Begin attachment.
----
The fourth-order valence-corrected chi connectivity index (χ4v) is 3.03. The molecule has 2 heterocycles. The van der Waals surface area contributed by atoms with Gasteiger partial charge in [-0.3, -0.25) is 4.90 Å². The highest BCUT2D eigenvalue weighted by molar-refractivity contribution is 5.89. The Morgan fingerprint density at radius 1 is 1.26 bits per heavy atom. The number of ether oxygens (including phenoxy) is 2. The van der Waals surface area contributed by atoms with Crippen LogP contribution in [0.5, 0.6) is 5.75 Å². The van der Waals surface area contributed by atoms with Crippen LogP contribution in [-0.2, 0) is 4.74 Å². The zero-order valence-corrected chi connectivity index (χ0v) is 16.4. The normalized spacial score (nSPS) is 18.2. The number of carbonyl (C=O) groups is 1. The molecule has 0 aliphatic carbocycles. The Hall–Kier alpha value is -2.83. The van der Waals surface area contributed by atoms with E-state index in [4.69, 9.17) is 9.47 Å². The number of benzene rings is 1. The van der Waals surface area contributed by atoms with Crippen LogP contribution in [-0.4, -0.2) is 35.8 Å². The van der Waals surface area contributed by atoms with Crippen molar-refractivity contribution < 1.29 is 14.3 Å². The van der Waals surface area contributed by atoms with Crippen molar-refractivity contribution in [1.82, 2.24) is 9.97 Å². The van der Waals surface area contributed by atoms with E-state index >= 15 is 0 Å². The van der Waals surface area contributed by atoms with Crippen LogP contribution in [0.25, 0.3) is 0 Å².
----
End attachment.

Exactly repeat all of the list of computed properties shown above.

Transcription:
The fourth-order valence-corrected chi connectivity index (χ4v) is 3.03. The molecule has 2 heterocycles. The van der Waals surface area contributed by atoms with Gasteiger partial charge in [-0.3, -0.25) is 4.90 Å². The highest BCUT2D eigenvalue weighted by molar-refractivity contribution is 5.89. The Morgan fingerprint density at radius 1 is 1.26 bits per heavy atom. The number of ether oxygens (including phenoxy) is 2. The van der Waals surface area contributed by atoms with Crippen LogP contribution in [0.5, 0.6) is 5.75 Å². The van der Waals surface area contributed by atoms with Crippen LogP contribution in [-0.2, 0) is 4.74 Å². The zero-order valence-corrected chi connectivity index (χ0v) is 16.4. The normalized spacial score (nSPS) is 18.2. The number of carbonyl (C=O) groups is 1. The molecule has 0 aliphatic carbocycles. The Hall–Kier alpha value is -2.83. The van der Waals surface area contributed by atoms with E-state index in [4.69, 9.17) is 9.47 Å². The number of benzene rings is 1. The van der Waals surface area contributed by atoms with Crippen LogP contribution in [-0.4, -0.2) is 35.8 Å². The van der Waals surface area contributed by atoms with Crippen molar-refractivity contribution < 1.29 is 14.3 Å². The van der Waals surface area contributed by atoms with Crippen molar-refractivity contribution in [1.82, 2.24) is 9.97 Å². The van der Waals surface area contributed by atoms with E-state index >= 15 is 0 Å². The van der Waals surface area contributed by atoms with Crippen LogP contribution in [0.25, 0.3) is 0 Å².